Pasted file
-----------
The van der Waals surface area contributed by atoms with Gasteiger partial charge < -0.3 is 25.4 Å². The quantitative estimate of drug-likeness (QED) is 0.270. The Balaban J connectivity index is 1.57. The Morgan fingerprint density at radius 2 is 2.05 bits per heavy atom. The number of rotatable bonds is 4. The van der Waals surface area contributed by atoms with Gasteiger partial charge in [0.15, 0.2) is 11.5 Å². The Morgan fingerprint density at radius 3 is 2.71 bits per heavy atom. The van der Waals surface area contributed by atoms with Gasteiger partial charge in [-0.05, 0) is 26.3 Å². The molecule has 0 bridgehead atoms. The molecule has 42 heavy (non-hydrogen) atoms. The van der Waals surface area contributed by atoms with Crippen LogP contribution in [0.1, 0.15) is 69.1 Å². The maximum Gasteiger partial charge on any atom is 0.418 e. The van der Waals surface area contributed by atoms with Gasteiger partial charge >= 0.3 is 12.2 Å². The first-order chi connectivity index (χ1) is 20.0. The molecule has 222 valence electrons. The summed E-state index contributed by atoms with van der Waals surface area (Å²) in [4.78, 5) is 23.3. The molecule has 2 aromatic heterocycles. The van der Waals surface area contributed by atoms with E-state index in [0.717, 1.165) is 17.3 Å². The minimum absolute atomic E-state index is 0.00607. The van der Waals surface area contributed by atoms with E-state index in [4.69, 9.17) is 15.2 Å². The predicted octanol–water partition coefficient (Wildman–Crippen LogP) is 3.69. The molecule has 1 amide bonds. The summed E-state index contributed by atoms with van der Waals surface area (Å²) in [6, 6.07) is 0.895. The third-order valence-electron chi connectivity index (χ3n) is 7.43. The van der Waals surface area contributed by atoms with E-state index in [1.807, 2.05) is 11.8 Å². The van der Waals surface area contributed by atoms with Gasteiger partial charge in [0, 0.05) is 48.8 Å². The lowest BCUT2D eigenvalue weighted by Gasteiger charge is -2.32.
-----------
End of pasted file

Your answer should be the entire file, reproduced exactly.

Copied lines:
The van der Waals surface area contributed by atoms with Gasteiger partial charge < -0.3 is 25.4 Å². The quantitative estimate of drug-likeness (QED) is 0.270. The Balaban J connectivity index is 1.57. The Morgan fingerprint density at radius 2 is 2.05 bits per heavy atom. The number of rotatable bonds is 4. The van der Waals surface area contributed by atoms with Gasteiger partial charge in [0.15, 0.2) is 11.5 Å². The Morgan fingerprint density at radius 3 is 2.71 bits per heavy atom. The van der Waals surface area contributed by atoms with Gasteiger partial charge in [-0.05, 0) is 26.3 Å². The molecule has 0 bridgehead atoms. The molecule has 42 heavy (non-hydrogen) atoms. The van der Waals surface area contributed by atoms with Crippen LogP contribution in [0.1, 0.15) is 69.1 Å². The maximum Gasteiger partial charge on any atom is 0.418 e. The van der Waals surface area contributed by atoms with Gasteiger partial charge >= 0.3 is 12.2 Å². The first-order chi connectivity index (χ1) is 20.0. The molecule has 222 valence electrons. The summed E-state index contributed by atoms with van der Waals surface area (Å²) in [4.78, 5) is 23.3. The molecule has 2 aromatic heterocycles. The van der Waals surface area contributed by atoms with E-state index in [0.717, 1.165) is 17.3 Å². The minimum absolute atomic E-state index is 0.00607. The van der Waals surface area contributed by atoms with E-state index in [4.69, 9.17) is 15.2 Å². The predicted octanol–water partition coefficient (Wildman–Crippen LogP) is 3.69. The molecule has 1 amide bonds. The summed E-state index contributed by atoms with van der Waals surface area (Å²) in [6, 6.07) is 0.895. The third-order valence-electron chi connectivity index (χ3n) is 7.43. The van der Waals surface area contributed by atoms with E-state index in [1.807, 2.05) is 11.8 Å². The van der Waals surface area contributed by atoms with Gasteiger partial charge in [0, 0.05) is 48.8 Å². The lowest BCUT2D eigenvalue weighted by Gasteiger charge is -2.32.